Media release

Juukan Gorge Caves Inquiry—serial and cumulative failings

The Australasian Centre for Corporate Responsibility​ (ACCR) welcomes the interim report of the Parliamentary Inquiry into the Destruction of the Juukan Gorge Caves by Rio Tinto Ltd in May 2020. The report is entitled “Never Again”.

Commenting on the findings, James Fitzgerald, Legal Counsel/Strategy Lead at ACCR said:

“This is a story of serial and cumulative failures.

“The Inquiry’s diligent work has thrown a long-overdue light on the atrocious treatment of First Nations Australians by governments and mining companies. No one has escaped censure.

“Rio Tinto’s behaviour and culture may have remained largely without sanction but for the admirable and unprecedented intervention of the company’s own shareholders, who demanded more than the token consequences first proposed by Rio Tinto’s board. Senator Entsch has this evening praised shareholders’ response, saying investors have sent a clear message, Not In My Name.

“Rio Tinto’s culture and leadership have been found to be seriously deficient. It is worth recalling that only a few short months ago Rio Tinto was not even prepared to apologise unconditionally to the PKKP.

“It is clear though that there is still much to do. Senator Entsch has previously commented that Rio Tinto’s version of events presented to the Inquiry “beggars belief”.  The Inquiry’s final report is likely to delve further into the  deficiencies of Rio Tinto culture and leadership.

“Shareholders will need to continue to play an active role in righting this ship given Rio Tinto’s failings across this whole horrid saga.”

Key Findings and Recommendations

The Inquiry has found:

  • The Puutu Kunti Kurrama and Pinikura People (PKKP)  “faced a perfect storm, with no support or protection from anywhere. They were let down by: Rio Tinto;  the Western Australian Government; the Australian Government; their own lawyers; and Native Title law”.
  • “Rio Tinto’s role in this tragedy is inexcusable. Rio knew the value of what they were destroying but blew it up anyway. It pursued the option of destroying the shelters despite having options which would have preserved them.”
  • “Severe deficiencies in [Rio Tinto’s] heritage management practices, internal communication protocols and relationship practices with the PKKP... these deficiencies have not been fully grappled with in Rio Tinto’s Board Review.”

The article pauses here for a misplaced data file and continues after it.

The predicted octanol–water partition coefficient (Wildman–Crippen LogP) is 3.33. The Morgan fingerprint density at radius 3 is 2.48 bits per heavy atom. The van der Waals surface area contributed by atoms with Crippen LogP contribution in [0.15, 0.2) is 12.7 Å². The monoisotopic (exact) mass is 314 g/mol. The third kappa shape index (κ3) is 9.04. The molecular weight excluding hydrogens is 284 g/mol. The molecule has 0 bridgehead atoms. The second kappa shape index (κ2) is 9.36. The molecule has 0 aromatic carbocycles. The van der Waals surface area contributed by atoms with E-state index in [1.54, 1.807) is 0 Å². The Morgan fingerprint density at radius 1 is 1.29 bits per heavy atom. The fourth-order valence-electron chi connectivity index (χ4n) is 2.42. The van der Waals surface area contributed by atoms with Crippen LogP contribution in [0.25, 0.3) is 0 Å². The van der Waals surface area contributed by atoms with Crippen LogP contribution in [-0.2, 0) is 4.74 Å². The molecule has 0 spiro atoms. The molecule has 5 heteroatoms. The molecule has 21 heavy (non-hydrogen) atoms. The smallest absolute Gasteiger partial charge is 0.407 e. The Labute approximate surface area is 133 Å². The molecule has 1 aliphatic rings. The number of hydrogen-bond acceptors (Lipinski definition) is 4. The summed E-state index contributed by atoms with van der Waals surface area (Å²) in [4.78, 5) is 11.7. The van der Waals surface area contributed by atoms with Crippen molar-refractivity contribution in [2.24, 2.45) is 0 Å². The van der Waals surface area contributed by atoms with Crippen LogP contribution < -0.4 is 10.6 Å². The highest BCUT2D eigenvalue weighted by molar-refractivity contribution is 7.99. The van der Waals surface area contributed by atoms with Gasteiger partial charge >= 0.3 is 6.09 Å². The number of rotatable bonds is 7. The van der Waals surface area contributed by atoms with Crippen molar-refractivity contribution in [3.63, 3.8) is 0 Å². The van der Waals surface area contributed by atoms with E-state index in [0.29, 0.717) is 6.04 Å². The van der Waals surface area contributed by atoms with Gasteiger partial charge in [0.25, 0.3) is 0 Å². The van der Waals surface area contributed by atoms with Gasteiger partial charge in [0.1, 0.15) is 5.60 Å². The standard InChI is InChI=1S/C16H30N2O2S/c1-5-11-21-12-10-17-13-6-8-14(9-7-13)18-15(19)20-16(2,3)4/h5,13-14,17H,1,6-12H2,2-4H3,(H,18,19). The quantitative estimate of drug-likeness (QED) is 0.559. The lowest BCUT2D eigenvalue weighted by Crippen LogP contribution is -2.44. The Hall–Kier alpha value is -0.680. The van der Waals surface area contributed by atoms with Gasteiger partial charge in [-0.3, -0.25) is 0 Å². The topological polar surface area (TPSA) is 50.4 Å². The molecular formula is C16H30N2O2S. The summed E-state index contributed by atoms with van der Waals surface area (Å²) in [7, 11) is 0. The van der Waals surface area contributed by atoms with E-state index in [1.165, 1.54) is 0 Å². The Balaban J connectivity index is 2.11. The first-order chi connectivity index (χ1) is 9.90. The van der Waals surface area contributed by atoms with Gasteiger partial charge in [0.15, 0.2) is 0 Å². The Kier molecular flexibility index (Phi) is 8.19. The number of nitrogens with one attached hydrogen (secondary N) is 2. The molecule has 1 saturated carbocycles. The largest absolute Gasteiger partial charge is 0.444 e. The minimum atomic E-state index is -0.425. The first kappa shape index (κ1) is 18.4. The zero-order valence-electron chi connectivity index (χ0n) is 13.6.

• “Rio Tinto’s conduct reflects a corporate culture which prioritised commercial gain over... meaningful engagement with Traditional Owners... This corporate culture belied Rio Tinto’s public rhetoric of working in partnership with First Nations people, as reflected in the company’s (now dis-endorsed) Reconciliation Action Plan”.

The Inquiry has made wide-ranging recommendations directed at Rio Tinto, the mining industry, the Western Australian Government and the Australian Government.

These include:

  • Restitution to the PKKP; restoration of the Juukan Caves;
  • a stay on all of Rio Tinto’s current s.18 approvals to disturb cultural heritage;
  • a moratorium against seeking further s.18 approvals where free, prior and informed consent cannot be demonstrated;
  • industry-wide review of agreements with Aboriginal communities;
  • urgent replacement of the Aboriginal Heritage Act 1972 (WA) with stronger protection; and
  • urgent review of the adequacy of the Commonwealth Aboriginal and Torres Strait Islander Heritage Protection Act 1984.

Inquiry Chair Senator Warren Entsch has warned that the Inquiry’s final report, to be published in 2021, will look more closely at the role of Rio Tinto, the Western Australian Government and applicable laws. In the meantime, Entsch says, “Other resource companies need to take note: governments, investors and the community will no longer tolerate such tragedies.”

Media coverage of these statements